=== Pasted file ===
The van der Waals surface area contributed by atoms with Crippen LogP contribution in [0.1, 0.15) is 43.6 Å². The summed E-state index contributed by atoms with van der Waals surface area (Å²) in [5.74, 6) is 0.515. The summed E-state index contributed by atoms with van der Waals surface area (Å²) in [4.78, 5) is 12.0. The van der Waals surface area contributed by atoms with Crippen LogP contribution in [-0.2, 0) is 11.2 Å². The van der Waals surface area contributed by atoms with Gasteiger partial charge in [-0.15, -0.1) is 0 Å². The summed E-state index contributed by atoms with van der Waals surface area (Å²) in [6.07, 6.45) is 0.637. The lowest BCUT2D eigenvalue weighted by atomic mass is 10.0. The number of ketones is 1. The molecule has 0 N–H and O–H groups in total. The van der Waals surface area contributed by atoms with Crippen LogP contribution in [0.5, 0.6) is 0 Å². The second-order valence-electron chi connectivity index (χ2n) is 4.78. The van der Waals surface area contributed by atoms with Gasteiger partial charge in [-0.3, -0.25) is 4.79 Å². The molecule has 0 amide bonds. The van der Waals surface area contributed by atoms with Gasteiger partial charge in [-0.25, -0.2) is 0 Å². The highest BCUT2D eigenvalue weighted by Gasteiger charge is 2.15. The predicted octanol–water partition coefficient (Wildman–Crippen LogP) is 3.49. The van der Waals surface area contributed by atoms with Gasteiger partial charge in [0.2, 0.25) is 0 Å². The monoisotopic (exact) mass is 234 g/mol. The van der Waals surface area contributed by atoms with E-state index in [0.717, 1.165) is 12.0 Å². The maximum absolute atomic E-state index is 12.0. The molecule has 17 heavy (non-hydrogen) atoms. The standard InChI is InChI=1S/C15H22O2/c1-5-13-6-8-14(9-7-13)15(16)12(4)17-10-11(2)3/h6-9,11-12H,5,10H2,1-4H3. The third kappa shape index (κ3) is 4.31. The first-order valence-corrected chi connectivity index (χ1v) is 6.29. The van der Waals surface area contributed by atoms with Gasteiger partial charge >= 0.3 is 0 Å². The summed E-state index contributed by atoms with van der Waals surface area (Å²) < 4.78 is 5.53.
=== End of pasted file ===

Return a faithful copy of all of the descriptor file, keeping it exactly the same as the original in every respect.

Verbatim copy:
The van der Waals surface area contributed by atoms with Crippen LogP contribution in [0.1, 0.15) is 43.6 Å². The summed E-state index contributed by atoms with van der Waals surface area (Å²) in [5.74, 6) is 0.515. The summed E-state index contributed by atoms with van der Waals surface area (Å²) in [4.78, 5) is 12.0. The van der Waals surface area contributed by atoms with Crippen LogP contribution in [-0.2, 0) is 11.2 Å². The van der Waals surface area contributed by atoms with Gasteiger partial charge in [-0.15, -0.1) is 0 Å². The summed E-state index contributed by atoms with van der Waals surface area (Å²) in [6.07, 6.45) is 0.637. The lowest BCUT2D eigenvalue weighted by atomic mass is 10.0. The number of ketones is 1. The molecule has 0 N–H and O–H groups in total. The van der Waals surface area contributed by atoms with Crippen LogP contribution in [0.5, 0.6) is 0 Å². The second-order valence-electron chi connectivity index (χ2n) is 4.78. The van der Waals surface area contributed by atoms with Gasteiger partial charge in [-0.3, -0.25) is 4.79 Å². The molecule has 0 amide bonds. The van der Waals surface area contributed by atoms with Gasteiger partial charge in [-0.25, -0.2) is 0 Å². The highest BCUT2D eigenvalue weighted by Gasteiger charge is 2.15. The predicted octanol–water partition coefficient (Wildman–Crippen LogP) is 3.49. The van der Waals surface area contributed by atoms with Gasteiger partial charge in [0.2, 0.25) is 0 Å². The monoisotopic (exact) mass is 234 g/mol. The van der Waals surface area contributed by atoms with E-state index in [0.717, 1.165) is 12.0 Å². The maximum absolute atomic E-state index is 12.0. The molecule has 17 heavy (non-hydrogen) atoms. The standard InChI is InChI=1S/C15H22O2/c1-5-13-6-8-14(9-7-13)15(16)12(4)17-10-11(2)3/h6-9,11-12H,5,10H2,1-4H3. The third kappa shape index (κ3) is 4.31. The first-order valence-corrected chi connectivity index (χ1v) is 6.29. The van der Waals surface area contributed by atoms with Gasteiger partial charge >= 0.3 is 0 Å². The summed E-state index contributed by atoms with van der Waals surface area (Å²) < 4.78 is 5.53.